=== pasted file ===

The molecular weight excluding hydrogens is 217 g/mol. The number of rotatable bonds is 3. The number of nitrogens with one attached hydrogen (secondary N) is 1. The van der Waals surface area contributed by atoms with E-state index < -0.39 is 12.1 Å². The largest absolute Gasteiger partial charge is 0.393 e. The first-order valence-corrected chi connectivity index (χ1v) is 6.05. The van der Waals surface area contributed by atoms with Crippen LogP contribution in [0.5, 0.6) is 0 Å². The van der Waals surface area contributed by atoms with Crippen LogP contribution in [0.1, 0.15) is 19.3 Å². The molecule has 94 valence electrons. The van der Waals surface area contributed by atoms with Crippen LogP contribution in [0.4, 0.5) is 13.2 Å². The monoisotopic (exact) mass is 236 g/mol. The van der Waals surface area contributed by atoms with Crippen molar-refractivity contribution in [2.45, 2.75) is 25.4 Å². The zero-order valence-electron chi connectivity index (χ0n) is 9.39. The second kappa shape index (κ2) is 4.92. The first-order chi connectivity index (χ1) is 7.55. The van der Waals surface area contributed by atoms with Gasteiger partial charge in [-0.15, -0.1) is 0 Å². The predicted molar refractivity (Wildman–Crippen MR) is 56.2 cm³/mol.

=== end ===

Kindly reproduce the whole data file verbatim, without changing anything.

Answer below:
The molecular weight excluding hydrogens is 217 g/mol. The number of rotatable bonds is 3. The number of nitrogens with one attached hydrogen (secondary N) is 1. The van der Waals surface area contributed by atoms with E-state index < -0.39 is 12.1 Å². The largest absolute Gasteiger partial charge is 0.393 e. The first-order valence-corrected chi connectivity index (χ1v) is 6.05. The van der Waals surface area contributed by atoms with Crippen LogP contribution in [0.5, 0.6) is 0 Å². The van der Waals surface area contributed by atoms with Crippen LogP contribution in [0.1, 0.15) is 19.3 Å². The molecule has 94 valence electrons. The van der Waals surface area contributed by atoms with Crippen LogP contribution in [0.4, 0.5) is 13.2 Å². The monoisotopic (exact) mass is 236 g/mol. The van der Waals surface area contributed by atoms with Crippen molar-refractivity contribution in [2.45, 2.75) is 25.4 Å². The zero-order valence-electron chi connectivity index (χ0n) is 9.39. The second kappa shape index (κ2) is 4.92. The first-order chi connectivity index (χ1) is 7.55. The van der Waals surface area contributed by atoms with Gasteiger partial charge in [-0.15, -0.1) is 0 Å². The predicted molar refractivity (Wildman–Crippen MR) is 56.2 cm³/mol.